If Tony Robbins and Tim Ferriss both gave you the same advice, would you consider taking it? Both men are incredibly successful, yet they come from backgrounds to which many of us can relate.

When Robbins interviewed Ferriss for his podcast last December, they enthusiastically discussed and agreed upon the importance and impact asking the right questions can have. In less than five minutes, Ferris walked through three powerful questions he asks himself regularly.

What’s the worst that can happen?

Many of us have asked this question and experienced how quickly our brain can conjure myriad answers. In his new book, "Tools of Titans," Ferriss cites this question as the foundation for overcoming fears.

According to Ferriss, the key to this question is in going through the exercise of understanding the impact and consequences of those answers and then making a more informed decision.

Once those answers start coming, it is essential to sort through them, face the implications and figure out the steps we would take to address them. With that information, we can then compare what we are gaining and losing if we take the risk and, more importantly, understand better the cost of doing nothing.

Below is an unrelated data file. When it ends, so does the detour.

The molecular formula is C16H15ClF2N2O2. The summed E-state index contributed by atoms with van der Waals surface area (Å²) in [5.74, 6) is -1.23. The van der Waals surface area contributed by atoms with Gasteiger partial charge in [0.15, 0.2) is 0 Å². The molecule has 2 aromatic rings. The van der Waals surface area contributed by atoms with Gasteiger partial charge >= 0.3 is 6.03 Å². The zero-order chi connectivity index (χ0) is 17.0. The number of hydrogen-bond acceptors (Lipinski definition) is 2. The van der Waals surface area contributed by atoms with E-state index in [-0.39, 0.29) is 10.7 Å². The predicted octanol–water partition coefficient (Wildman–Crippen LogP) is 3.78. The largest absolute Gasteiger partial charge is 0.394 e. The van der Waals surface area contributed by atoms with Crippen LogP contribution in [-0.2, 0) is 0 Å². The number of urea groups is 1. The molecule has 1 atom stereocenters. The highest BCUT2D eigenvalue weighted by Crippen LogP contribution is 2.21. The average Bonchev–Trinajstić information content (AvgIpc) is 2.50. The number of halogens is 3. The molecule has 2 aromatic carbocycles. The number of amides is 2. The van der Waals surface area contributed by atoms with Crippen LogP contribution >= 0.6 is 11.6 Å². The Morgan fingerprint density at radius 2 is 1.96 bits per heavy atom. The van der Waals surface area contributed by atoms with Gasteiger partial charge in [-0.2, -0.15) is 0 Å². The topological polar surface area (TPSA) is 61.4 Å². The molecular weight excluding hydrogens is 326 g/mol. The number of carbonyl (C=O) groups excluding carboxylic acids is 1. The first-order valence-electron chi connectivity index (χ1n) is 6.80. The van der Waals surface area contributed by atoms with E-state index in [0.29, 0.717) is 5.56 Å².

What if I did the opposite for the next 24 hours?

On the podcast, Ferriss discusses his early experiences as a cold caller thinking outside the box to achieve success. However, I prefer to think back to the success George Costanza had when he did the opposite of what he would normally do.

In both cases, the men recognized that they were failing, understood that something needed to change and tried to do a complete 180 to address it. The critical component of this question is disruption.

When we are failing, in a downward spiral or banging our heads against the wall the best but often hardest thing to do is to get out of our own way. Forcing ourselves to think about the opposite gets our brain working in a new way and can get us out of the rut.

How can I accomplish my 10-year plan in the next six months?

In "Tools of Titans," Peter Thiel tells Ferriss that when we have a 10-year plan we need to ask ourselves why can’t we do it in six months. Similar to the opposite question above, asking this question will completely disrupt our normal thinking, forcing our brains to figure out new or creative ways to solve the problem.

In both cases, the idea is to ask what Ferriss calls a "totally absurd question to break the framework." Whether we can accomplish what is being asked is not the point; instead, it is another way to help us get out of our own way.

The bottom line is when we are stuck in a long-term rut or facing an incredible challenge, asking these three questions will help challenge the status quo and get our brain thinking in a completely different way. This approach will not only help us shed the limiting mindset, it opens us up to new paths to success.